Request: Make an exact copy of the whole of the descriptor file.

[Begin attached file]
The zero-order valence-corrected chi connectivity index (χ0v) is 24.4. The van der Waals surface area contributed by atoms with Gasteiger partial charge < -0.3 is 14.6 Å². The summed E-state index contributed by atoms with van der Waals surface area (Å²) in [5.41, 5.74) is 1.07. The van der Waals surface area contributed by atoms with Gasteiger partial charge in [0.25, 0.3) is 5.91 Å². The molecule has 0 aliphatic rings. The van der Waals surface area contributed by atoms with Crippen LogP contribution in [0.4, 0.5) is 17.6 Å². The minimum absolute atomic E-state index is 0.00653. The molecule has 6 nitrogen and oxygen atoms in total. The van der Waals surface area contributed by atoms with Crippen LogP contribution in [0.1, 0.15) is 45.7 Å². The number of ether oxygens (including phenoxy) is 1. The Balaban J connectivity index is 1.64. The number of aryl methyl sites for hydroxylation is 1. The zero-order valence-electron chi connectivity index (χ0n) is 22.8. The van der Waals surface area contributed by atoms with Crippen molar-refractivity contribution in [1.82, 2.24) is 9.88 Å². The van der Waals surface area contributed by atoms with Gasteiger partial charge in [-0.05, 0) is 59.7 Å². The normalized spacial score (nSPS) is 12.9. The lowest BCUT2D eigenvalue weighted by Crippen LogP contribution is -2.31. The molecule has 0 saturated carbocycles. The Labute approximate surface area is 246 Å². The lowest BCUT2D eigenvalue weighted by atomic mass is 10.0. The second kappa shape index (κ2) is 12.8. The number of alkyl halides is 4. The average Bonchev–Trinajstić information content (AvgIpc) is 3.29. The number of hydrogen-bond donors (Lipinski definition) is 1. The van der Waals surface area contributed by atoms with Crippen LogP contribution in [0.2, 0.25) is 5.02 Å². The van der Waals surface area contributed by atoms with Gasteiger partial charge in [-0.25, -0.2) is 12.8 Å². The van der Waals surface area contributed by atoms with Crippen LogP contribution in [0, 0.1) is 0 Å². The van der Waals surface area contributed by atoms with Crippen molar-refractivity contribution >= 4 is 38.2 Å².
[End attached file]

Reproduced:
The zero-order valence-corrected chi connectivity index (χ0v) is 24.4. The van der Waals surface area contributed by atoms with Gasteiger partial charge < -0.3 is 14.6 Å². The summed E-state index contributed by atoms with van der Waals surface area (Å²) in [5.41, 5.74) is 1.07. The van der Waals surface area contributed by atoms with Gasteiger partial charge in [0.25, 0.3) is 5.91 Å². The molecule has 0 aliphatic rings. The van der Waals surface area contributed by atoms with Crippen LogP contribution in [0.4, 0.5) is 17.6 Å². The minimum absolute atomic E-state index is 0.00653. The molecule has 6 nitrogen and oxygen atoms in total. The van der Waals surface area contributed by atoms with Crippen LogP contribution in [0.1, 0.15) is 45.7 Å². The number of ether oxygens (including phenoxy) is 1. The Balaban J connectivity index is 1.64. The number of aryl methyl sites for hydroxylation is 1. The zero-order valence-electron chi connectivity index (χ0n) is 22.8. The van der Waals surface area contributed by atoms with Crippen molar-refractivity contribution in [1.82, 2.24) is 9.88 Å². The van der Waals surface area contributed by atoms with Gasteiger partial charge in [-0.05, 0) is 59.7 Å². The normalized spacial score (nSPS) is 12.9. The lowest BCUT2D eigenvalue weighted by Crippen LogP contribution is -2.31. The molecule has 0 saturated carbocycles. The Labute approximate surface area is 246 Å². The lowest BCUT2D eigenvalue weighted by atomic mass is 10.0. The second kappa shape index (κ2) is 12.8. The number of alkyl halides is 4. The average Bonchev–Trinajstić information content (AvgIpc) is 3.29. The number of hydrogen-bond donors (Lipinski definition) is 1. The van der Waals surface area contributed by atoms with Crippen LogP contribution in [0.2, 0.25) is 5.02 Å². The van der Waals surface area contributed by atoms with Gasteiger partial charge in [-0.25, -0.2) is 12.8 Å². The van der Waals surface area contributed by atoms with Crippen LogP contribution in [0, 0.1) is 0 Å². The van der Waals surface area contributed by atoms with Crippen molar-refractivity contribution >= 4 is 38.2 Å².